There are many knife cutting techniques out there but today, I will be showing you how to make the rondelle cut and other basic knife skills which are bound to improve your food preparation skills. Using different cuts of carrots works great in elevating normal everyday dishes. Yes, I do agree, some of these cuts can look intimidating, but trust me, it is not as difficult as it may seem or look. Transform the appearance, texture, look, and even taste of your dishes with these cuts!!
Estimated reading time: 6 minutes
Rondelle Cut + Other Basic Knife Skills
Time needed: 5 minutes.
As a beginner chef or home cook, I would say you do not need to worry so much about the cutting speed at the beginning, just keep a steady hand. You can always work on improving the speed once you get the hang of it. There are many cutting techniques out there, but these basic or classic knife skills can easily be mastered. Some, such as the rondelle cut, are commonly used at home and in restaurants.
- Rondelle cut
This is actually one of my favourite knife techniques. The word Rondelle means round and is usually used to cut conical or cylindrical vegetables and fruits such as carrots, zucchini, cucumbers and bananas. Rondelles are similar to coins. If you ask me, I would say you have made a rondelle cut at least once, when cutting carrots at home. There isn't an exact dimension but a good middle ground is between one ⅛ and ½ an inch thick. Here is a recipe with rondelle cut carrots.
Step by step:
First, place your vegetable or fruit on a chopping board.
Next, proceed on to hold your knife perpendicular to the vegetable and make even- sized, slices. Leave a small space between each cut if you want to have thin slices and increase the space for bigger slices.
For oval rondelle cuts, hold your knife at a 45-degree angle.
TIP: When making rondelle cuts, consistency in the thickness of each cut is key.
This technique is mostly used with herbs or leafy vegetables to give you thinly sliced ribbons. It is commonly used in Kenya to cut collard greens, which go by the name Sukumawiki in Swahili.
To make a chiffonade cut, pile the herbs or leaves on top of each other. Roll them towards the top, in a motion similar to rolling a cigar then hold the roll firmly using your palms and make thin ribbon slices.
- Oblique cut (or roll cut)
This is used to cut cylindrical-shaped vegetables such as carrots, zucchini and parsnips. It works well when glazing as there is a greater surface area for the glaze to stick to. Just like with the rondelle cut, you want to keep the sizes similar. For learning purposes, I will use the good ol' carrot as an example.
To start with, lay the carrot on the chopping board parallel to you and trim off the ends. Lay your knife at a 45-degree angle and make a cut. Turn the carrot over at a 90 degree towards, then make another cut at a 45-degree angle. The process should proceed like cut then turn, repeated until the whole carrot has been chopped. A bird's eye view should show the carrots somewhat resembling triangles.
- Julienne cut
The julienne cut is a more advanced knife skill. It resembles matchsticks and is mostly used for carrots and peppers. Julienne cut vegetables can be used in stir-fries, spring rolls and salads. To julienne a carrot, cut it into 2-inch portions. Take each portion and slice the edges to create a flat base. Slice lengthwise, to get slices each ⅛ thick (3 mm). Cut each slice lengthwise so you end up with matchsticks.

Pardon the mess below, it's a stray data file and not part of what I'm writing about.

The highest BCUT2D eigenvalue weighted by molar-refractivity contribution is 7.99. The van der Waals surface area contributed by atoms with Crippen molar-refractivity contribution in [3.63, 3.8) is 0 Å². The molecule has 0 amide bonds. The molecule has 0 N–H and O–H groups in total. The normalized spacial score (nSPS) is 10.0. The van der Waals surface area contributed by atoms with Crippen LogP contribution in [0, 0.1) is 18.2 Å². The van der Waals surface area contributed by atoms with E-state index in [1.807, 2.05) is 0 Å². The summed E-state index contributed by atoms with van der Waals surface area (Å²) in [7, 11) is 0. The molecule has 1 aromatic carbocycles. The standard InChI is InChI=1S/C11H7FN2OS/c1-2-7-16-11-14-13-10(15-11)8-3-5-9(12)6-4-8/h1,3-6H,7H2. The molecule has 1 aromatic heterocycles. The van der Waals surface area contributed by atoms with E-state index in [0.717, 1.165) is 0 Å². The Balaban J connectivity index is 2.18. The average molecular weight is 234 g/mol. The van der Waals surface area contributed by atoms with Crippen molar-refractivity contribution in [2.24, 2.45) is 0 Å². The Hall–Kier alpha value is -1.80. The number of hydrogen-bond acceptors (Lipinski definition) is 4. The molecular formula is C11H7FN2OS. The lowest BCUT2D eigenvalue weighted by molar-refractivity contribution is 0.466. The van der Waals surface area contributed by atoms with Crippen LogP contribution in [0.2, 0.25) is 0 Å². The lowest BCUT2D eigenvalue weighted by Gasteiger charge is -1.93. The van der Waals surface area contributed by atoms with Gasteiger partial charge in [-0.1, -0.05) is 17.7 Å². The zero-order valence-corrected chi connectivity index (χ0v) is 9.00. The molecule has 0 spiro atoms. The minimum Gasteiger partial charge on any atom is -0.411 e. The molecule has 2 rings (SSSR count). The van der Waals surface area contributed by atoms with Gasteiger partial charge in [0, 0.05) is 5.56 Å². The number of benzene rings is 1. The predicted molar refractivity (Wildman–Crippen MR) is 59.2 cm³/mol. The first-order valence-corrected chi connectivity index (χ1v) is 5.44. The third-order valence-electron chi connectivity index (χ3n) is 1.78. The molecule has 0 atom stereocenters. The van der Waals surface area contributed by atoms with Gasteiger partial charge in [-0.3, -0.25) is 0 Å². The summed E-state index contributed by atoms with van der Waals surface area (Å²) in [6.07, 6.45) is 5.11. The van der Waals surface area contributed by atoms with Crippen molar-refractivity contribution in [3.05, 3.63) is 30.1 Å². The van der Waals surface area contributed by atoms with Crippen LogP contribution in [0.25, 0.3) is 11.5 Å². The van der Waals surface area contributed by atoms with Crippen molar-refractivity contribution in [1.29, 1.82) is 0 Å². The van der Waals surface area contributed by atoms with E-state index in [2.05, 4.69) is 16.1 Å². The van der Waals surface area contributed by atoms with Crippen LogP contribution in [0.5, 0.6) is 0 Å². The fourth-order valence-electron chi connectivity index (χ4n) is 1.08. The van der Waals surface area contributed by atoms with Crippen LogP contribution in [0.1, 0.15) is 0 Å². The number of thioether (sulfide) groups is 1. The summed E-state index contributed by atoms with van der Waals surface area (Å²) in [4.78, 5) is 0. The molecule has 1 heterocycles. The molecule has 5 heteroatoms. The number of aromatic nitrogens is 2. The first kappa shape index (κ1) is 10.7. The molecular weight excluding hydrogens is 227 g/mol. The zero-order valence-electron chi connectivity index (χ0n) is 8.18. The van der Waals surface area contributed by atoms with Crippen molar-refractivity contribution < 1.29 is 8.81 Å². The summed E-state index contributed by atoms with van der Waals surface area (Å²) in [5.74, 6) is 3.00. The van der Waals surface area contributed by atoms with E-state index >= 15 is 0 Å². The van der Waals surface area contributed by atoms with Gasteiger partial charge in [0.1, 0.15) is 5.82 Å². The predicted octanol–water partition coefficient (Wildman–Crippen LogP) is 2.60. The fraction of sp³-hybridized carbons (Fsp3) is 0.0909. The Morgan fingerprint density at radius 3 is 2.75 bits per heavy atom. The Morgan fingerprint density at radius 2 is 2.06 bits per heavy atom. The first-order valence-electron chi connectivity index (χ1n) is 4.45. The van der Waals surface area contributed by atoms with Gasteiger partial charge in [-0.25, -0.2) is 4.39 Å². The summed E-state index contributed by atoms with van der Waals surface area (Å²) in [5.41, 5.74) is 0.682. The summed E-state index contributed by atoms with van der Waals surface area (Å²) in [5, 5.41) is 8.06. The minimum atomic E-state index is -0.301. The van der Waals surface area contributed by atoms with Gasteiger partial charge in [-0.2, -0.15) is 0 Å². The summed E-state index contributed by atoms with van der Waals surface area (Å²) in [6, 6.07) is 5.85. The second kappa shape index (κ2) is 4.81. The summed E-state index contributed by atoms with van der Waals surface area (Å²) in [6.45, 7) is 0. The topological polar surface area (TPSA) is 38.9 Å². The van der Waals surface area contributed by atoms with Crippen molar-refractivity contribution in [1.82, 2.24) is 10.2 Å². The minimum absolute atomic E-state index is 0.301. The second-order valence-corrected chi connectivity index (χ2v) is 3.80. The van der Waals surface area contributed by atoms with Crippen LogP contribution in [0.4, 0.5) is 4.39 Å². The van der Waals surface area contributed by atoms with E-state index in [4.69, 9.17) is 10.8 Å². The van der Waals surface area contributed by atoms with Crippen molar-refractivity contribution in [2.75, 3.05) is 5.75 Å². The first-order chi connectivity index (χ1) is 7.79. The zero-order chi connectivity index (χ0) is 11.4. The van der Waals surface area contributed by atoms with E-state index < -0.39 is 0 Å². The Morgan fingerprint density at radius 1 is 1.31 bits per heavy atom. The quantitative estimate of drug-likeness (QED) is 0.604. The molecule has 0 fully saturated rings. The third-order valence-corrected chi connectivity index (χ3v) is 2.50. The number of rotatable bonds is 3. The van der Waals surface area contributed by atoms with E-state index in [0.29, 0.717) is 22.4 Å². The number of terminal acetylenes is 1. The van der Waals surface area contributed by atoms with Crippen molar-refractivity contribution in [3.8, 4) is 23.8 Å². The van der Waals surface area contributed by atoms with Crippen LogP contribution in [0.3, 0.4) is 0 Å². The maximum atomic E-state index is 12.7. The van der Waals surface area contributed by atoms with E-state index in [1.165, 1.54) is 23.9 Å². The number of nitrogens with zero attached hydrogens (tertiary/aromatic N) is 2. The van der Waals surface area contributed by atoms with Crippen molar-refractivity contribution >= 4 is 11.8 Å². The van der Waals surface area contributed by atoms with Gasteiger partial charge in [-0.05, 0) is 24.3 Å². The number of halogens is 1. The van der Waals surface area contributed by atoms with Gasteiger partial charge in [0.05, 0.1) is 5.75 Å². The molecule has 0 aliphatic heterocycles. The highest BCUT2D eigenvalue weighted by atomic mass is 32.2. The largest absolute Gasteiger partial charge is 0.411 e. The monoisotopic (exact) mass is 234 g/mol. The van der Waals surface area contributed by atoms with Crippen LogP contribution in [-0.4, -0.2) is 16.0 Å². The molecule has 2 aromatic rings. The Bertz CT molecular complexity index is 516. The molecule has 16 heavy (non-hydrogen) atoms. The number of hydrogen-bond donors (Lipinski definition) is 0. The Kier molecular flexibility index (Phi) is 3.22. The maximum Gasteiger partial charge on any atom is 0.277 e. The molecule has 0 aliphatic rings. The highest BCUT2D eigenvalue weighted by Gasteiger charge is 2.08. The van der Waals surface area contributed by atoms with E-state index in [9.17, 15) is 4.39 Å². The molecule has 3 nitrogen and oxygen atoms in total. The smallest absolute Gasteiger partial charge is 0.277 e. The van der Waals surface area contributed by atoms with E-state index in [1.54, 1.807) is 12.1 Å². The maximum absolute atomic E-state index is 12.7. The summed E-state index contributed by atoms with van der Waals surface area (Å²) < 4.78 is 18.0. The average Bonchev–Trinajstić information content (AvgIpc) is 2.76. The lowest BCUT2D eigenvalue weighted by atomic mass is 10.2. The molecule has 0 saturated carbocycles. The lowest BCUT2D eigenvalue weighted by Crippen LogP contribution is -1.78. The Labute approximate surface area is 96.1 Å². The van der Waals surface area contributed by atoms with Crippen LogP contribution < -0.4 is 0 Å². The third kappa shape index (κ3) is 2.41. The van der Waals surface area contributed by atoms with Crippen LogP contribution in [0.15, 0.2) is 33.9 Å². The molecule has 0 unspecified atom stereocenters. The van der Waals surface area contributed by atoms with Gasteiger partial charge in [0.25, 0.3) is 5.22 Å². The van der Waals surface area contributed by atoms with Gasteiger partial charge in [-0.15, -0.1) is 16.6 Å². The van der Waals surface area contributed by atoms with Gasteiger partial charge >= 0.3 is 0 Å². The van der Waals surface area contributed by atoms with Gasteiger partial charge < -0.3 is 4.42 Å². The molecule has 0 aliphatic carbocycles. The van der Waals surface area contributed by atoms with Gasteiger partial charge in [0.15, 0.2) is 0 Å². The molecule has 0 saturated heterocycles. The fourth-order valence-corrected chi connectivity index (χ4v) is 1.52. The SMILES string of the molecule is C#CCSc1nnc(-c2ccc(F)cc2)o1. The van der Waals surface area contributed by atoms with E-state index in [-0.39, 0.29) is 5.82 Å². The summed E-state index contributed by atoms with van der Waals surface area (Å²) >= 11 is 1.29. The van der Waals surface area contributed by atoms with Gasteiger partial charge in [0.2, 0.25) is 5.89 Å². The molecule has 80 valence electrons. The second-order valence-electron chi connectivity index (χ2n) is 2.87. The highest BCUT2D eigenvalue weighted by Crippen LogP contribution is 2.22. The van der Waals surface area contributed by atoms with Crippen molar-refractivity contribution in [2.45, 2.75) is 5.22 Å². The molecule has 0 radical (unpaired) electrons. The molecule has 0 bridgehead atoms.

- Brunoise (fine dice)
This one is slightly challenging (more thorough and time-consuming), but, when have we ever run away from a challenge? Ha!
First, trim off the ends of the vegetable. Trim and cut the carrot into 2-inch (5cm) portions then slice the edges of each portion, so it is not curved. You want to attain a rectangle.
Next, you want to use a firm motion to cut the rectangle. Slice it lengthwise, maintaining a thickness of ⅛ inch (about 3mm). Lay the slices on top of each other and apply the same technique, until you end up with very fine slices.
Use a mince cut on ingredients such as onion, garlic and ginger. To mince ginger, peel it then lay the blade of your knife on top of it. Using your palm, make a slap to smash it open. It is simple and easily could count as one of the basic knife skills.
Use a rocking motion to slice. Turn the slices and cut again until tiny.
Batonnet cuts basically resemble sticks. To cut a carrot batonnet style, peel and slice it then cut it into portions, each approximately 2 ½ inches long. Slice the edges to obtain a square. Cut the square lengthwise, with each cut ½ an inch thick.
I would say start with a batonnet cut if you are not too advanced. It is great for practicing!! Additionally, once you have mastered doing this cut, you can make julienne cuts from the little sticks or batonnets!
- To start with, always make sure your chopping board is secure before you start cutting to prevent knife injuries. You can secure the chopping board by placing a non-stick mat or wet paper towel underneath it.
- Hold your knife properly, taking care not to hold too far back. Your grip should be somewhere in the middle.
- Avoid holding your food flat. Instead, hold them at a claw-like angle. This will protect your fingertips in case of an accident. The bent knuckles act like a shield.
Let me know in the comment section, what is your favourite basic knife skill?
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